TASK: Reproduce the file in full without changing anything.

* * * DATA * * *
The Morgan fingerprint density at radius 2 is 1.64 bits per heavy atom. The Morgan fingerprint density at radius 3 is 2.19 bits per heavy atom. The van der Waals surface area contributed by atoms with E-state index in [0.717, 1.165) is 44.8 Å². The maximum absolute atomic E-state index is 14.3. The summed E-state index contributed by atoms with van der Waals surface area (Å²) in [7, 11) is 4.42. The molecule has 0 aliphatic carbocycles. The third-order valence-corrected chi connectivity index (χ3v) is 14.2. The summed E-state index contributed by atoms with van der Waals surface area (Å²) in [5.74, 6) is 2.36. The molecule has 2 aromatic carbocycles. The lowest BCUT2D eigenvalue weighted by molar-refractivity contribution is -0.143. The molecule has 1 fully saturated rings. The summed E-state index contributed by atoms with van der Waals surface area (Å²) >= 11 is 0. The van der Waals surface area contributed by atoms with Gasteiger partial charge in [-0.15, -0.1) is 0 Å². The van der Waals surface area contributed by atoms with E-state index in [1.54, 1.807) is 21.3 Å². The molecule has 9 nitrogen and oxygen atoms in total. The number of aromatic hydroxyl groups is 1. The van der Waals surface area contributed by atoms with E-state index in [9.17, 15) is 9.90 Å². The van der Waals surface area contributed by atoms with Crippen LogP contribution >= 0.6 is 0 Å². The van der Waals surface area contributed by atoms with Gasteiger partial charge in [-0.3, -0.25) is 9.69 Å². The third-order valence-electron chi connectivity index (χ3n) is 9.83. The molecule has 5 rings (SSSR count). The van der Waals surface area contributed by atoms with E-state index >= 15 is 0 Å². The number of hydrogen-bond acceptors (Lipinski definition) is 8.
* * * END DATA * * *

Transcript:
The Morgan fingerprint density at radius 2 is 1.64 bits per heavy atom. The Morgan fingerprint density at radius 3 is 2.19 bits per heavy atom. The van der Waals surface area contributed by atoms with E-state index in [0.717, 1.165) is 44.8 Å². The maximum absolute atomic E-state index is 14.3. The summed E-state index contributed by atoms with van der Waals surface area (Å²) in [7, 11) is 4.42. The molecule has 0 aliphatic carbocycles. The third-order valence-corrected chi connectivity index (χ3v) is 14.2. The summed E-state index contributed by atoms with van der Waals surface area (Å²) in [5.74, 6) is 2.36. The molecule has 2 aromatic carbocycles. The lowest BCUT2D eigenvalue weighted by molar-refractivity contribution is -0.143. The molecule has 1 fully saturated rings. The summed E-state index contributed by atoms with van der Waals surface area (Å²) >= 11 is 0. The van der Waals surface area contributed by atoms with Gasteiger partial charge in [-0.15, -0.1) is 0 Å². The van der Waals surface area contributed by atoms with E-state index in [1.54, 1.807) is 21.3 Å². The molecule has 9 nitrogen and oxygen atoms in total. The number of aromatic hydroxyl groups is 1. The van der Waals surface area contributed by atoms with E-state index in [9.17, 15) is 9.90 Å². The van der Waals surface area contributed by atoms with Crippen LogP contribution >= 0.6 is 0 Å². The van der Waals surface area contributed by atoms with Gasteiger partial charge in [-0.3, -0.25) is 9.69 Å². The third-order valence-electron chi connectivity index (χ3n) is 9.83. The molecule has 5 rings (SSSR count). The van der Waals surface area contributed by atoms with E-state index >= 15 is 0 Å². The number of hydrogen-bond acceptors (Lipinski definition) is 8.